“He’s very, very, very well paid but he literally hasn’t since his own children or wife for months,” Glendenning said. “He’s working crazy hours, providing a lot of emotional support and hand-holding. His employer keeps making excuses about him coming back, because she doesn’t want him to leave.”
Live-in staff like him had fallen from favor in recent years as privacy became a premium and technology enabled instant, remote connection. The pandemic, however, has brought the concept of live-in staff back into favor. Seth Norman Greenberg is VP of the Pavilion Agency, a staffing agency that has offices in New York City and Los Angeles; he says that some wealthy families are even reconfiguring their homes to re-accommodate onsite staff.
“Many classic buildings in New York have connecting staff quarters, which had been subsequently converted for other purposes, like wine storage,” Greenberg said. “Now they’re being renovated to accommodate staff again, to allow them to quarantine and sequester.” These so-called accessory apartments keep a nanny or housekeeper onsite, while affording both employer and employee a little autonomy.
If you need a new tutor, expect to pay a premium
While other sectors of the economy have contracted in spasms over the last few months, household staffing has been a resilient area — and even one that’s seen growth. All three recruiters Business Insider spoke to agree there’s been a surge in demand for staff: It’s a seller’s market for anyone with the right skillset.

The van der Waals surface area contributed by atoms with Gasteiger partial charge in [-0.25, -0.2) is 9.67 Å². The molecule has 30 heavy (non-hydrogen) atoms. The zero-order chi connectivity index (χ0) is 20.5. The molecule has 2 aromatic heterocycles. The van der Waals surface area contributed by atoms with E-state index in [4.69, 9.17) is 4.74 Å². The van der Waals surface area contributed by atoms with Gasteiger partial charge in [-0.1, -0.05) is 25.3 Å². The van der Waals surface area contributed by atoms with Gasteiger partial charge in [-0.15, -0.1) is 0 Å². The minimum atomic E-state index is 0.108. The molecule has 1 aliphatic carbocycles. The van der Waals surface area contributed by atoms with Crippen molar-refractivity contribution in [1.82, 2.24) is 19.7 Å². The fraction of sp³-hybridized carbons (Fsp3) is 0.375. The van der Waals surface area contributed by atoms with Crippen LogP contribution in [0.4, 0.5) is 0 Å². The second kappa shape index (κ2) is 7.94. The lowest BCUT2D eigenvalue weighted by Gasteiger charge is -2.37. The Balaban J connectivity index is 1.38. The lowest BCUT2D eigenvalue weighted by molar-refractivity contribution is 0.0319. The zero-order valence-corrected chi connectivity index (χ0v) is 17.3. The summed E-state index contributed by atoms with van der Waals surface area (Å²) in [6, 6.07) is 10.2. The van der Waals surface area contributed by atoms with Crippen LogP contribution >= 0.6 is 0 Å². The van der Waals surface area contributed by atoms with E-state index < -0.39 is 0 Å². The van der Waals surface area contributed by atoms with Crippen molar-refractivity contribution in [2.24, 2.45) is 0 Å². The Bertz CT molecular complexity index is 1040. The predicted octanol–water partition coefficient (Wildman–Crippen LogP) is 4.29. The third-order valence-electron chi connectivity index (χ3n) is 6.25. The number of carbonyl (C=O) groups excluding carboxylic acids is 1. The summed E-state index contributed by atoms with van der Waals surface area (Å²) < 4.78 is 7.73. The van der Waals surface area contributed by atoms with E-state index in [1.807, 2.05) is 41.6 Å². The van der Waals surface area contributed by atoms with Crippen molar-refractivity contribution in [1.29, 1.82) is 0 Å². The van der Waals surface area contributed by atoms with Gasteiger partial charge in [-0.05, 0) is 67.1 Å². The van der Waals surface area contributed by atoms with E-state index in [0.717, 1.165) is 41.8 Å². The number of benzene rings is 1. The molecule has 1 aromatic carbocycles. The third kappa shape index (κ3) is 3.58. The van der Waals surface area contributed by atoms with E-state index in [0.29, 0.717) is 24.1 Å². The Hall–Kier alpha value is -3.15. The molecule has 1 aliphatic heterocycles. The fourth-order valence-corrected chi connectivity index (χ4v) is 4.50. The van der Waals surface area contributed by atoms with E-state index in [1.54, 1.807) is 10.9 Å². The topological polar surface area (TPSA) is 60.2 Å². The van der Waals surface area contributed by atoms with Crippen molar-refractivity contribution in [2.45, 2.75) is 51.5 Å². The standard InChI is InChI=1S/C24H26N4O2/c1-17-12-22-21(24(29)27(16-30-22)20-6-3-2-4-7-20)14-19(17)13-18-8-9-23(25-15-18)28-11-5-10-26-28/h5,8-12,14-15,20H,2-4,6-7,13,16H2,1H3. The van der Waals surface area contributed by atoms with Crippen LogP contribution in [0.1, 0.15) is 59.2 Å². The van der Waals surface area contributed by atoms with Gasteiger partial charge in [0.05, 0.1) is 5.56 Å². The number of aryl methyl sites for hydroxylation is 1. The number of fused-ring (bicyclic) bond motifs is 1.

“The candidates have a lot of power right now, and I’ve seen compensation go up on all fronts,” said Steven Laitmon of the Calendar Group, the foremost staffing agency for the Hamptons and other wealthy enclaves in the northeast. “I had someone turn down a family assistant job for $100,000 a year and tell me, ‘I’m going to keep looking.'”
Laitmon said Ivy League or Oxford-educated tutors, in particular, are fetching premiums, as families create at-home teaching pods with neighbors. One staffing firm recently even took on a vice principal, who’s looking to jettison his nine to five job in a public school for a better-paid position in private tutoring thanks to COVID-19. Staffers who can show they have antibodies to COVID-19 are especially in demand.
A looming boom for one position in particular
The hardest job openings to fill, though, are in homes with doctors, according to Anita Rogers, of British-American Household Staffing. Medical professionals like these are well paid, and easily able to afford, and hire, staff. That need grew more acute at the outset of the pandemic, with many doctors working longer hours and so looking for extra help at home.
Rogers said many would-be employees, though, were wary of joining a household where the employer worked in a hospital because of the increased potential to be exposed to COVID-19. Rogers problem-solved by focusing on candidates whose spouse or family member was a nurse – it usually rendered those concerns moot.
Now, though, she’s facing an entirely different conundrum: a shortage of nurses for a looming baby boom.
“We’re preparing for the January and February babies, the lockdown kids,” Rogers said. “There has been a huge uptick in newborn care requests for early next year.”